Native Cultures Outline

Native Cultures Outline

Native Cultures Outline Lecture I Elements of Culture The Cultural Ecological Paradigm Culture is Mans extrasomatic means of adaptation White 1951 Culture is shared, learned, & integrated Culture is influenced by environment Subsistence Strategies Hunting and Gathering (Foraging)

Relies on natural plants and animals in environment Small group size (20-50) Low population density (1/50 sq miles to 5/1 sq mile) Politically simple Bands or tribes, almost always egalitarian High mobility, usually seasonal Housing tipis, wigwams, wickiups Low amounts of wealth

Baskets, bladders, skins (parfleches) Lack of food storage May be technologically simple or surprisingly complex Subsistence Strategies Pastoralism Relies on domesticated animals and sometimes crops

Medium group size (up to several hundred) Low to medium population density Politically more complex Tribes or Chiefdoms, but generally egalitarian High mobility, often seasonal Housing like yurts or tipis, but can be semi-permanent Higher amounts of wealth due to draft animals Products from animal parts common Lack of food storage on the hoof May be technologically simple or surprisingly complex) Not seen in North America

Ducks, Turkeys, Dogs, Cavies, Llamas only domesticates Subsistence Strategies Horticulture Relies on simple cultigens, usually local in origin Medium group size (several hundred people) Medium to high population density (50/1sq mile & up) Politically and socially complex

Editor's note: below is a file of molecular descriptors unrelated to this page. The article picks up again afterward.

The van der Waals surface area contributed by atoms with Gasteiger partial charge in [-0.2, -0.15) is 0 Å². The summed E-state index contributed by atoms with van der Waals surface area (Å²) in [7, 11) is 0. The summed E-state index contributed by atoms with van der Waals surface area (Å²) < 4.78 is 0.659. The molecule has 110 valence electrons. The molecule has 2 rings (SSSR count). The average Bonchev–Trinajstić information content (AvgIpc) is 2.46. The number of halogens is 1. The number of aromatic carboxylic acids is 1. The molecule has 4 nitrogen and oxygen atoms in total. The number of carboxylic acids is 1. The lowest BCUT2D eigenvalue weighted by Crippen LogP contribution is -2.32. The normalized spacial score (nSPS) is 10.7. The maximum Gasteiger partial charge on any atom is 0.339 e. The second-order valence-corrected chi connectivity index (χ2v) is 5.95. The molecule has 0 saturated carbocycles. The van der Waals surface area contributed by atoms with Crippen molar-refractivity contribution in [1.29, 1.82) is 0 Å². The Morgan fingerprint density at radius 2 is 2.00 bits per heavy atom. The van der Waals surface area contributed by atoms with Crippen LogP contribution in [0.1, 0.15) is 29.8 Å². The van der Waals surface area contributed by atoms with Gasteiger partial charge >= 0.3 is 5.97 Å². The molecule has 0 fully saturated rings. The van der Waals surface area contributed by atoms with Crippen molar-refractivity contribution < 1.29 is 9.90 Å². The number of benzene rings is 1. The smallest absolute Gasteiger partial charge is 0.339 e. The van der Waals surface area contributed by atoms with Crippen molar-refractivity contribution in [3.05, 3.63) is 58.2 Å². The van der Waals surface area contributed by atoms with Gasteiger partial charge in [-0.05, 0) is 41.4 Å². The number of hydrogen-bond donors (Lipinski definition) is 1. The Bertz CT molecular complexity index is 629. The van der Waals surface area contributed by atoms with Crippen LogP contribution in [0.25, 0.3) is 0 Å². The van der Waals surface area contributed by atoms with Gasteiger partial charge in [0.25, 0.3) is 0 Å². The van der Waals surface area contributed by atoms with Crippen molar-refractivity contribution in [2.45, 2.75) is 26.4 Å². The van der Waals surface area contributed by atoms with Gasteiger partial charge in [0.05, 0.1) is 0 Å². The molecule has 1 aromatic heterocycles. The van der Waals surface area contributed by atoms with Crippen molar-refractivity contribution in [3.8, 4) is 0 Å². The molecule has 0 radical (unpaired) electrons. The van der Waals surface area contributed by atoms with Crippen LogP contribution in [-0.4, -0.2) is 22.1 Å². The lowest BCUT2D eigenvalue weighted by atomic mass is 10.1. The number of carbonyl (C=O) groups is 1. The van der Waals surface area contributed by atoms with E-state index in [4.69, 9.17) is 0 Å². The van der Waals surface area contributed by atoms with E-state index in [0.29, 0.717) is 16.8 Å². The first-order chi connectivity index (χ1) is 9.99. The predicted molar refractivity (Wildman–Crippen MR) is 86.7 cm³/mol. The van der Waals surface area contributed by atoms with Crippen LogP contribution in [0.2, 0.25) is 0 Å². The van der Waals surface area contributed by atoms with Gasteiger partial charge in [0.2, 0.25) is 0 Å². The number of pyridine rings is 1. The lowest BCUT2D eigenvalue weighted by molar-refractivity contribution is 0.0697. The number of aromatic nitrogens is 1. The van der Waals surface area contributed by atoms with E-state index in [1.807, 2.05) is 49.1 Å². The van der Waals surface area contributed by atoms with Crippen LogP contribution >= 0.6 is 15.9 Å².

Tribes and Chiefdoms, but generally egalitarian High kin importance Sedentary Housing Longhouses, Pueblos, Daub and Wattle Higher amounts of wealth and status goods Pottery, farming and processing tools Pottery, baskets, or boxes for food storage Often technologically complex in arts and subsistence items Subsistence Strategies

Agriculture Relies on more developed, often imported, cultigens High group size (hundreds to thousands of people) High population density (500/1sq mile & up) Politically and socially complex Chiefdoms and States, always stratified High kin importance and non-kin rulership

Sedentary Housing Longhouses, Pueblos, Daub and Wattle, Earth Lodges Higher amounts of wealth and status goods Pottery, farming and processing tools Pottery, baskets, or boxes for food storage Often technologically complex in arts and subsistence items Monumental Architecture, Sciences, Writing, Public Works Religious Beliefs What is Religion? A set of rituals, rationalized by myth, that mobilizes supernatural powers

Ritual Patterns of behavior and timing with religious purpose Myth Sacred narrative with supernatural actors Occurred long ago Tells how things came to be More on Religion Functionalist Explanations Psychological Social Cognitive

Types of Religious Belief Animism (supernatural spirits) Animatism (Impersonal force) Magic (pseudoscience) Witchcraft (accidental? influence of Force) Religious Practitioners

Shamans Priests Medicine Men Sorcerers Religious Rituals Rites of Passage Puberty Ceremonies Vision Quests Rites of Intensification Funerals Weddings

Revitalization Movements Ghost Dance and Wovoka Longhouse Religion and Handsome Lake

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